On January 5, 2016, petitioner filed a motion to amend the 2001 QDRO to calculate respondent's share of his pension based on the current calculation method rather than the prior method that was in effect in 2000. The family court held a hearing on the motion on March 13, 2014. Neither party presented a calculation of the benefits due to respondent based on the current calculation method. However, the parties agreed that the difference in benefits between what respondent is receiving pursuant to the 2001 QDRO and what respondent would receive under the current calculation method is "substantial."[5]

         Respondent opposed petitioner's motion to amend the 2001 QDRO on the basis that the QDRO had already been implemented given the Board's 2015 decision to begin paying benefits to respondent. Respondent further argued that the January 5, 2016, motion to amend the 2001 QDRO was not timely filed given the length of time between the motion and entry of the QDRO it sought to amend. However, respondent conceded that there might be ways that the family court could reform the motion to make it procedurally proper. Accordingly, the family court ruled on the merits of petitioner's motion and denied it as requesting the retroactive application of W.Va. C.S.R. § 162-1-7.2.a to a valid QDRO from 2001. The family court memorialized its ruling in an order entered on March 30, 2016, which petitioner appealed to the circuit court.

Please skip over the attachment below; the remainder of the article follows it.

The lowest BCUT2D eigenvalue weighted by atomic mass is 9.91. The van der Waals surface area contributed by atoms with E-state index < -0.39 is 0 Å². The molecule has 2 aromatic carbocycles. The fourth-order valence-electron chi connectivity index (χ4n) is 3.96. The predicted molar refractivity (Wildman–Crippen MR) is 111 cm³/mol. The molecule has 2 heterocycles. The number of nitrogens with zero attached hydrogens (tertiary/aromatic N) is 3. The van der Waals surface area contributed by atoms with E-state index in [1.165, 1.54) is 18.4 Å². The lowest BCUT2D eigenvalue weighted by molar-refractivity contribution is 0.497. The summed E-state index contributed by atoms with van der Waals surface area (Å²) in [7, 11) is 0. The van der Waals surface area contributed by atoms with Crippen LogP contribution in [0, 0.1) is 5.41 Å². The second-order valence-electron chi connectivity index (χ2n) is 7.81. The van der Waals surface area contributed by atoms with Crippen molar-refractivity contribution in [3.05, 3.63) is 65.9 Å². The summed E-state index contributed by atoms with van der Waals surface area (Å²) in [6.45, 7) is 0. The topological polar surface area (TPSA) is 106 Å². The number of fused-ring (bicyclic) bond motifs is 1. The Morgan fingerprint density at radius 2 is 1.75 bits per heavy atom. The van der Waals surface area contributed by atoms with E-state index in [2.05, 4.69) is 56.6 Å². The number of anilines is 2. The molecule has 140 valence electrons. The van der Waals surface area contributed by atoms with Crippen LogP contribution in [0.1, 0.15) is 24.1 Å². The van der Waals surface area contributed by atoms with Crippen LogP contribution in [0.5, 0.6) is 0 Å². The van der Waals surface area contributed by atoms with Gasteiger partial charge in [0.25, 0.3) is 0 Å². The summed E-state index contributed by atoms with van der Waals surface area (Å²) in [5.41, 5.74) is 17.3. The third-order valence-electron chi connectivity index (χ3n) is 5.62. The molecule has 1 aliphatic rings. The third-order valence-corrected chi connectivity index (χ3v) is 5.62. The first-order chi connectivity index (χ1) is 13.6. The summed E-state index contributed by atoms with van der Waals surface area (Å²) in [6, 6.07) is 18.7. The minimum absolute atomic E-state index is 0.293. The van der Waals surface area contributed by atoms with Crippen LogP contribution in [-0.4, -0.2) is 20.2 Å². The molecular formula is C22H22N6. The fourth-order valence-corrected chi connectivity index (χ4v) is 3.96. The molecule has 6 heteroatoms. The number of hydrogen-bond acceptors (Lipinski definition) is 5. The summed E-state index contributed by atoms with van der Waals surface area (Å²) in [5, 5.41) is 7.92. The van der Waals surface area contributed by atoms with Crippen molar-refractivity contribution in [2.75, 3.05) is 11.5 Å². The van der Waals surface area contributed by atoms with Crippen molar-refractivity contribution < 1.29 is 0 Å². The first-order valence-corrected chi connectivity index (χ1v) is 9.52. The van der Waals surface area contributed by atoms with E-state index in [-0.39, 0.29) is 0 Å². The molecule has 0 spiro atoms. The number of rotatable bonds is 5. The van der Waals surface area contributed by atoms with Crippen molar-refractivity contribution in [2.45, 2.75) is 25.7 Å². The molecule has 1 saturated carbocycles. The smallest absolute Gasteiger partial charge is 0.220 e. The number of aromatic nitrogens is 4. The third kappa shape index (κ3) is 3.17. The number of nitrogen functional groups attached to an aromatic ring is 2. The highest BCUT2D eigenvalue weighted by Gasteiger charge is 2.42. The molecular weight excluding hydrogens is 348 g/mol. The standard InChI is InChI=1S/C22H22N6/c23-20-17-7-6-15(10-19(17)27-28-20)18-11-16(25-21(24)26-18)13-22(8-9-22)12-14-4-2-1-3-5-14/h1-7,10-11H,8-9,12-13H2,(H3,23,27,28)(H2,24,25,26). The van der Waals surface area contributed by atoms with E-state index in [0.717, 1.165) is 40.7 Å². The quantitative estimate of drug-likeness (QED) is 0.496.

By order entered on July 14, 2016, the circuit court first found that the Board implemented the 2001 QDRO by commencing the payment of benefits due to respondent in 2015. Second, the circuit court determined that there was no evidence that the Legislature intended for the 2005 change to a new calculation method to have retroactive effect. Third, the circuit court found that more than four years lapsed between the entry of the 2001 QDRO and the September 1, 2005, effective date of the change to a new calculation method. Fourth, the circuit court noted that ten years lapsed between the 2005 change and the filing of petitioner's January 5, 2016, motion to amend the 2001 QDRO. Fifth, the circuit court found that the benefits due respondent would be substantially reduced if the 2001 QDRO would be amended. Sixth, the circuit court determined that nothing in the 2001 QDRO reflected an intent to have the level of benefits paid thereunder to be affected by subsequent changes to W.Va. C.S.R. §§ 162-1.1 through -1.9. Accordingly, ...